Thursday, July 24, 2014

Humboldt Microcontrollers Group: July 24, 2014 Meeting Notes

Redwood Curtain Brewing Company
This is a summary of the July 24 meeting of the Humboldt Microcontrollers Group at The Link in Arcata, California, behind the Redwood Curtain. Speaking of the curtain, maybe the Humboldt Microcontrollers Group should schedule an upcoming meeting to be held at Redwood Curtain Brewing Company. Microcontrollers can be used in brewing...

One of the reasons for this blog and for the formation of the Humboldt Microcontrollers Group is the redwood curtain, which is both an actual and perceived barrier between Humboldt County and the rest of the world. In many ways, that curtain is a much appreciated and highly beneficial barrier, preserving natural beauty, creating a slower pace of life, and leading to a better balance between work and non-work activities. But in other ways, that barrier brings economic challenges and limits both the job opportunities for people and growth opportunities for
The curtain between Humboldt and the rest of the world
companies. One way to reduce the redwood curtain barrier for people and companies in this region who work with microcontrollers (MCUs) is to connect, strengthen, and promote the Humboldt microcontroller community. This blog and the Humboldt Microcontrollers Group are both working to connect, strengthen and promote that community.

So, the main topic of the July 24 meeting of the MCU group was the #8 Jeremy Blum Arduino video tutorial (see also my previous post about that tutorial). The focus of the #8 tutorial is SPI (Serial Peripheral Interface), and Jeremy uses an AD5204 digital potentiometer to demonstrate the use of SPI. Ed Smith used a different digital potentiometer than the hard-to-find AD5204 when he did the #8 tutorial exercise, so the sketch Jeremy wrote in the tutorial doesn't work correctly because of the differences in the two potentiometers. We'll have to figure out an appropriate alternative potentiometer and accompanying code for other Humboldt people who want to do the #8 tutorial exercise. One more item to add to the list of things-to-do regarding developing a set of effective learning tools for people in this region interested in MCUs.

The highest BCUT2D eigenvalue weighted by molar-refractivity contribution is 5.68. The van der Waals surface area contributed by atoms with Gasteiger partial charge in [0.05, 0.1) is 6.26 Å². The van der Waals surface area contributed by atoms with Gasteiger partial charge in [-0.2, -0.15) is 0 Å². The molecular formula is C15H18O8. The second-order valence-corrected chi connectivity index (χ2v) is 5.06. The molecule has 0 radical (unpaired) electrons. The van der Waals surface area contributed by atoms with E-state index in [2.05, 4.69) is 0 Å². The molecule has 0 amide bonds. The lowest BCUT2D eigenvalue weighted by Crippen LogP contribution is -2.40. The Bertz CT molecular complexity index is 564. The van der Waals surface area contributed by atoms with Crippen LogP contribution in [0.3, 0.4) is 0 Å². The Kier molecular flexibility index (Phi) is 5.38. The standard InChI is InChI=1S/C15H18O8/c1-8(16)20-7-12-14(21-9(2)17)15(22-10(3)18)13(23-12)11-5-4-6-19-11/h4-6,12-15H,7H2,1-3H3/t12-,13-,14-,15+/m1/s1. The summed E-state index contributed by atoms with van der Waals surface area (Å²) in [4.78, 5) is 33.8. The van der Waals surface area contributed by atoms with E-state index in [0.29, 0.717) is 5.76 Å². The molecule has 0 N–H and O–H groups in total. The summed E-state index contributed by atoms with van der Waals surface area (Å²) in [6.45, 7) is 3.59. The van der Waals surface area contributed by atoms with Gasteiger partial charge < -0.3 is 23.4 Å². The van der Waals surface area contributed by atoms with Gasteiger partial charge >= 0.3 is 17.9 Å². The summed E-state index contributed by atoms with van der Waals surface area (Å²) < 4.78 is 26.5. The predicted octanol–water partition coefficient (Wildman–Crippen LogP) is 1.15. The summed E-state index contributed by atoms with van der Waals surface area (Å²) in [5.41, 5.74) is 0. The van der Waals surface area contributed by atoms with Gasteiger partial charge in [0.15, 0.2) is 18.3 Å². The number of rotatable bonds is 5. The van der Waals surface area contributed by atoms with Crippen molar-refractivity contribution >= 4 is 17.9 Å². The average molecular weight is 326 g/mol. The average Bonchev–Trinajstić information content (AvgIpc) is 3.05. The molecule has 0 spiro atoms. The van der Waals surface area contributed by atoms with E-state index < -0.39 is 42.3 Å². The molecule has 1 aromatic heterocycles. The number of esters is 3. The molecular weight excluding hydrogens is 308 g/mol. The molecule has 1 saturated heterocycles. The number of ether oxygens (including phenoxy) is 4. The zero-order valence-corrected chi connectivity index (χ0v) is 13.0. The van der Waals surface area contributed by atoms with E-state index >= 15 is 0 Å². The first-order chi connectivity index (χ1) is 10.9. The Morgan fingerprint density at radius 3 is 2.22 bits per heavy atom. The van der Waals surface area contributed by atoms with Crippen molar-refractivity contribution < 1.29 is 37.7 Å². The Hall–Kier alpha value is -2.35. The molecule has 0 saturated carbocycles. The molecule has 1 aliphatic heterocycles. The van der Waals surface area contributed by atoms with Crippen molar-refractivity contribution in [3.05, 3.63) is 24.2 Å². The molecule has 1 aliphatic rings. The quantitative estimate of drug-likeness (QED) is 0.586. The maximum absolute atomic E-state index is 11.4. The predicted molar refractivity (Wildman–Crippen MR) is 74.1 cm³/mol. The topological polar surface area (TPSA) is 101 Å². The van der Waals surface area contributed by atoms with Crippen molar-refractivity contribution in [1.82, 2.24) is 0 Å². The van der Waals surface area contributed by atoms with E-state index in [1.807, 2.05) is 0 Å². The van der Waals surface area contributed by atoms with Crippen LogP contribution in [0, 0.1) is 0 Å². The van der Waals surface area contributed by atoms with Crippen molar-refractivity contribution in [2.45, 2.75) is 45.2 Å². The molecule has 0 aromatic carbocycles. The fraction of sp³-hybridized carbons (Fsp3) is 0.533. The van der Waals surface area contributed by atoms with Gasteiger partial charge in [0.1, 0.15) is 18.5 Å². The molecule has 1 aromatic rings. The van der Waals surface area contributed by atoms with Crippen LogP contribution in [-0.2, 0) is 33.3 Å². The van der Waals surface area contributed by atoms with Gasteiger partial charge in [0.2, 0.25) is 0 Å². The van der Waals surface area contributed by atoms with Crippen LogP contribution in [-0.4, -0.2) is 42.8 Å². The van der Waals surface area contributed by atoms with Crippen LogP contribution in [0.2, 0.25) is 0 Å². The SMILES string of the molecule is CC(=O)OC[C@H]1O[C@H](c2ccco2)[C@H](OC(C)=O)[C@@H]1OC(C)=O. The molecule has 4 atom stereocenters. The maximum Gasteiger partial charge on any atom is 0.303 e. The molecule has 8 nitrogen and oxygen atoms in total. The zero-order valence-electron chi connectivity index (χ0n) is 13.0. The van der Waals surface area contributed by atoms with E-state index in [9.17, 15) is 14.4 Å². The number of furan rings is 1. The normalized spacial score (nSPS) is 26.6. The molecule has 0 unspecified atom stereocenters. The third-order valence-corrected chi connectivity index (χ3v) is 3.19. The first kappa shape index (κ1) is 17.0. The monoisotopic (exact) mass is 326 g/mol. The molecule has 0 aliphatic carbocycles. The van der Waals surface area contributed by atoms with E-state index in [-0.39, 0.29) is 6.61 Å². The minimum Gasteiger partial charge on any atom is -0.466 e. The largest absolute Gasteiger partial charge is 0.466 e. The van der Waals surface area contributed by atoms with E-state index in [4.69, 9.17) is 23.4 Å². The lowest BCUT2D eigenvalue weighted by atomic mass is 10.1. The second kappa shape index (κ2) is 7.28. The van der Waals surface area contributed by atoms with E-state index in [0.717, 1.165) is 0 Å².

No one at the meeting had actually worked through the exercise in tonight's video. Since none of the people at the meeting tonight had done the exercise, we didn't spend too much time talking about either the technology of a digipot or about interesting or unique aspects of SPI. Maybe at a future meeting? My plan is to talk with Ed, Nick and anyone else interested to agree on a good alternative digital potentiometer and to modify or rewrite the Arduino sketch to work with the digipot we choose.

In addition to the #8 tutorial, the following topics were discussed at the meeting:
  • Somewhat related to the #8 tutorial, Bob asked about using a digital potentiometer (or other components / circuitry) to match color and intensity in a set of three LEDs that are simultaneously given the same input signal but seem to generate different colors. The LEDs are Cree PLCC4 (plastic leaded chip carrier) 3-in-1 SMD LEDs. Based on the little bit we could figure out during tonight's meeting about how the LEDs are powered and controlled, Nick suggested the first step should be to put an oscilloscope on the lines going to each 3-in-1 LED to confirm they're all seeing the same signal. Nick also said it's likely the LEDs are adjusted by PWM (pulse width modulation) rather than by varying the power to them, so the digipot would probably not be a possible way to adjust the colors. If all three are seeing the same signal, it would appear unit variability in the LED color output may be the issue. The spec for the LEDs says "Tolerance of measurement of dominant wavelength is ±1 nm" so that spec appears pretty tight. I need to research the issue of bin codes and figure out how to determine if the 3-in-1 LEDs we purchased for this order have green and blue LEDs all from the same bin code. According to the datasheet, the red LEDs only have one bin code (which identifies the wavelength range for that LED), but the blue and green LEDs for this particular component each have seven bin codes. So if some blues were at the bottom of the wavelength range and others were at the top, that might result in a noticeable color difference even with the same applied PWM signal. Of course, keep in mind that my knowledge about PWM signals applied to 3-in-1 LEDs, or other types of RGB LEDs, or even single color LEDs is extremely limited. Researching this will definitely be a learning exercise.